2000 Golden Horse Film Festival: Best Actress (Michelle Yeoh, Zhang Ziyi), Best Director, Best Film
2001 Hong Kong Film Awards: Best Actor (Chow Yun-Fatt), Best Actress (Michelle Yeoh, Zhang Ziyi)

Released at the start of the millennium, Crouching Tiger, Hidden Dragon is a Chinese language martial arts (wuxia) film directed by Ang Lee. It features an international cast of ethnic Chinese actors such as Chow Yun-Fat, Michelle Yeoh and Zhang Ziyi. The movie was based on the fourth installment in a series of novels – the Crane Iron Pentalogy – by early 20th century novelist Wang Du Lun. A multinational production with investments from Taiwan, Hong Kong, China and USA, the film is credited to these four countries although the Oscar for the Best Foreign Language Picture was accredited to Taiwan in the end. But this could prove to be an interesting case study of how countries want to gain co-ownership of a movie that does well in the international circuit, but this urge is of less important amongst co-productions that do not become as prominent on a global scale. [Point in note: I’ve always thought of Crouching Tiger, Hidden Dragon as a Taiwanese film, and it is only through my research for these film notes that I realize the involvement of other countries]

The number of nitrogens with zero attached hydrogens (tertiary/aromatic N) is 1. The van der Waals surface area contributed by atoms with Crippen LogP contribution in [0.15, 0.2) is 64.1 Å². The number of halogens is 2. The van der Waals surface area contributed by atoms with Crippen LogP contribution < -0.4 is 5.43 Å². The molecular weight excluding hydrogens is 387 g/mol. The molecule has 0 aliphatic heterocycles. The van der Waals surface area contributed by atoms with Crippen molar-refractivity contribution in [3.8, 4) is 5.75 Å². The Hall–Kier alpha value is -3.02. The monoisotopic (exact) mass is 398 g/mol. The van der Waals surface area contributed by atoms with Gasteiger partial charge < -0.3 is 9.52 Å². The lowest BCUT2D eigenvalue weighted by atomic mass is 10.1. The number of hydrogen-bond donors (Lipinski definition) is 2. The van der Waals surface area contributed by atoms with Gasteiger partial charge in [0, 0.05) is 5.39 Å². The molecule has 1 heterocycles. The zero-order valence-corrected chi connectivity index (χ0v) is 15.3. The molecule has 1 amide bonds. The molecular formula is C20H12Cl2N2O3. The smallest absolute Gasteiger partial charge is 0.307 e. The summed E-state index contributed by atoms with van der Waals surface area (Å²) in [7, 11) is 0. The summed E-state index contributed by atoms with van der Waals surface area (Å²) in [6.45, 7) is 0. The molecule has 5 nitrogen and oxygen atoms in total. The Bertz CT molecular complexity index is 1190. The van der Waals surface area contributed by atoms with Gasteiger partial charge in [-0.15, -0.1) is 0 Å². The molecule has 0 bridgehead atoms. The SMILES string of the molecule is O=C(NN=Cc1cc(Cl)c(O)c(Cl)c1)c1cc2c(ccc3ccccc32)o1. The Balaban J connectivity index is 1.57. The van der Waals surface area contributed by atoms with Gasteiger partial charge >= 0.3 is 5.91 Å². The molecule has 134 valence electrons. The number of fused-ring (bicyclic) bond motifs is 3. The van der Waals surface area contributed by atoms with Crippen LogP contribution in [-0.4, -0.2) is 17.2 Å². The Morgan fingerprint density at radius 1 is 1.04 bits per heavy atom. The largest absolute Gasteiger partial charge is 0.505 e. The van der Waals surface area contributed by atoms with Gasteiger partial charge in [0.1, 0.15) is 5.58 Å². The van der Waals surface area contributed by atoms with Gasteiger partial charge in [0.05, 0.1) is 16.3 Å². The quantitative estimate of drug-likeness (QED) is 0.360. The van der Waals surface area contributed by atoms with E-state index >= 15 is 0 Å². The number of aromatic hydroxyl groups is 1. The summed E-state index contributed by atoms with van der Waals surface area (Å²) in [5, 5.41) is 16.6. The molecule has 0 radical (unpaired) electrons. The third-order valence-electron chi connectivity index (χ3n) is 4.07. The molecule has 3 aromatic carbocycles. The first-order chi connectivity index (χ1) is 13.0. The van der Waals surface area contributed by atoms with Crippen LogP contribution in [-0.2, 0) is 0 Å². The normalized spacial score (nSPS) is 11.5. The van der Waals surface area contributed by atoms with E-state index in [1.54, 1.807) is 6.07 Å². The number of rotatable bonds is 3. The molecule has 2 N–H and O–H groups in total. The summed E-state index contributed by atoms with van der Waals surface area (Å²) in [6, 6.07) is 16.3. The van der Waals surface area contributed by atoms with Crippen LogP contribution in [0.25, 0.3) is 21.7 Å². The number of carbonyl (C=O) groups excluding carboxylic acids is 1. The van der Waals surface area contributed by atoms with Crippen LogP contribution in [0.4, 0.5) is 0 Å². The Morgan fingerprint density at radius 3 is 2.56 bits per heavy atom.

Set amid the Qing dynasty, the story revolves around martial arts master Li Mu Bai, who embarks on a quest for revenge in his attempt to recover Green destiny, a seemingly invincible weapon. Along the way, he meets with resistance from a host of people, including his arch-nemesis Jade Fox and Jen.

Despite its largely ridiculous storyline, Crouching Tiger, Hidden Dragon did a magnificent job in terms of its martial arts portrayal. It was, as Park (2001) so aptly put it, “a rare example of fearless yet thoughtful experimentation by veteran filmmakers”, especially when we consider that this was director Ang Lee’s first experience with martial arts films. The camerawork is artful but not showy. Every shot is designed to sustain the illusion of reality.